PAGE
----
Anne Goldstein is visiting from New York Law School for the 2022-23 academic year to serve as director of the Legal Practice Program and to teach international LLM students. Goldstein taught Legal Practice at UConn Law between 1996 and 2008. She is a graduate of New York University School of Law, where she most recently has served as director of the First-Year Legal Skills Program.
“It’s not often that one gets a second chance to rejoin a great community,” Goldstein said. “During my visit this year, I’m looking forward to contributing some new perspectives from my work at NYLS, reconnecting with former colleagues and getting to know new colleagues and students. It’s been over 10 years but UConn Law is as welcoming and vibrant as ever, and it seems to me that it’s only the trees that have gotten any older.”
Rachel Reeves is joining the law school as an assistant clinical professor of law and director of field placement and pro bono programs. She is a graduate of the University of Maine School of Law, where she directed the field placement program for seven years.
Reeves also led the Rural Practice Fellowship, a collaborative project within and outside Maine Law that works toward alleviating the widening justice gap in Maine’s rural communities.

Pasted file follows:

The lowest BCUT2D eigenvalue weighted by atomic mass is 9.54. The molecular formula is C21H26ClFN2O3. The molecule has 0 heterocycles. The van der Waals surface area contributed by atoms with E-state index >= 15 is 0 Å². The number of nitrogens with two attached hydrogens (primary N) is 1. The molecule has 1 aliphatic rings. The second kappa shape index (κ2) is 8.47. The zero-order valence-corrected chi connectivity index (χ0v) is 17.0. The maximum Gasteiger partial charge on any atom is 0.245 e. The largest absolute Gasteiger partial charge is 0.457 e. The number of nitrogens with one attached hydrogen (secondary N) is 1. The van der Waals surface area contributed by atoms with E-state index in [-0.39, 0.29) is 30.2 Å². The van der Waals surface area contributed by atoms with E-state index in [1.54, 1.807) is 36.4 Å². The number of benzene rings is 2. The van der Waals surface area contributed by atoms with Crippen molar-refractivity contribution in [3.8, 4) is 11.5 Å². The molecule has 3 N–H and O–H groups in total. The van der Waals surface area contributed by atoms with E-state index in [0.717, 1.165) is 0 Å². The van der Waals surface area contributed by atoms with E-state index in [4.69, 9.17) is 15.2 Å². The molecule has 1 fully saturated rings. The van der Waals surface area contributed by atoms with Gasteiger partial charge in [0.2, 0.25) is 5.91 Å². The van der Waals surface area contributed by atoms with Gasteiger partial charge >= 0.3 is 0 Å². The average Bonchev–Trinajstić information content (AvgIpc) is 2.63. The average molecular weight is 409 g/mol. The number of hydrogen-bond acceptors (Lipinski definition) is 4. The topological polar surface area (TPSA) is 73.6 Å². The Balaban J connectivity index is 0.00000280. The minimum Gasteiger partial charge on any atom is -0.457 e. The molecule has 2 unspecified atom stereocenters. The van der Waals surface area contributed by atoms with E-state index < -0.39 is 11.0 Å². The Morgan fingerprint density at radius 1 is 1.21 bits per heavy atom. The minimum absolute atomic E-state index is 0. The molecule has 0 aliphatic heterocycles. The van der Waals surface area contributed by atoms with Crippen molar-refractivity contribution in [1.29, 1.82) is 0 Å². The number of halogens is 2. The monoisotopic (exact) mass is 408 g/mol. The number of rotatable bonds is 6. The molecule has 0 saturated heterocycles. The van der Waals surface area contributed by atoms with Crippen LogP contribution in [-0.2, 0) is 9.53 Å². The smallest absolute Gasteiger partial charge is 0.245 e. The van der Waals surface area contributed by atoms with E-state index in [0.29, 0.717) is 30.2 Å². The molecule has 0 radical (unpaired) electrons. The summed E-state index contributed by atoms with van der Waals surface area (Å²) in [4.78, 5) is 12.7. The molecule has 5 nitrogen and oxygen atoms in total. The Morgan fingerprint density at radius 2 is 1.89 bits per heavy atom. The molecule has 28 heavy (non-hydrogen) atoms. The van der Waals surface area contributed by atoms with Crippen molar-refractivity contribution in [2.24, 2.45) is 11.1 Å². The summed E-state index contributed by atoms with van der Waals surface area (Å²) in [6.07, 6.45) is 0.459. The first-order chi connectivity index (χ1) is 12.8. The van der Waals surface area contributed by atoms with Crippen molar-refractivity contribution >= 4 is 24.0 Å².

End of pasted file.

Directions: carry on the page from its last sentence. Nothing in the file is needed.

“It’s great to be at UConn Law! Everyone has been so welcoming,” Reeves said. “I’m excited for the semester to get underway – I’ve always loved the energy on campus at the start of a new academic year – and I look forward to being part of this community.”
“I am thrilled that these amazing teachers and scholars are joining our dynamic and distinguished faculty at UConn Law,” Dean Eboni S. Nelson said. “Their expertise and commitment to teaching and research excellence will greatly benefit our students and law school community.”
“With this new group of stellar faculty, UConn Law goes from strength to strength in cultivating ground-breaking and innovative legal research and providing a high quality legal education,” said Richard A. Wilson, associate dean of faculty development and intellectual life.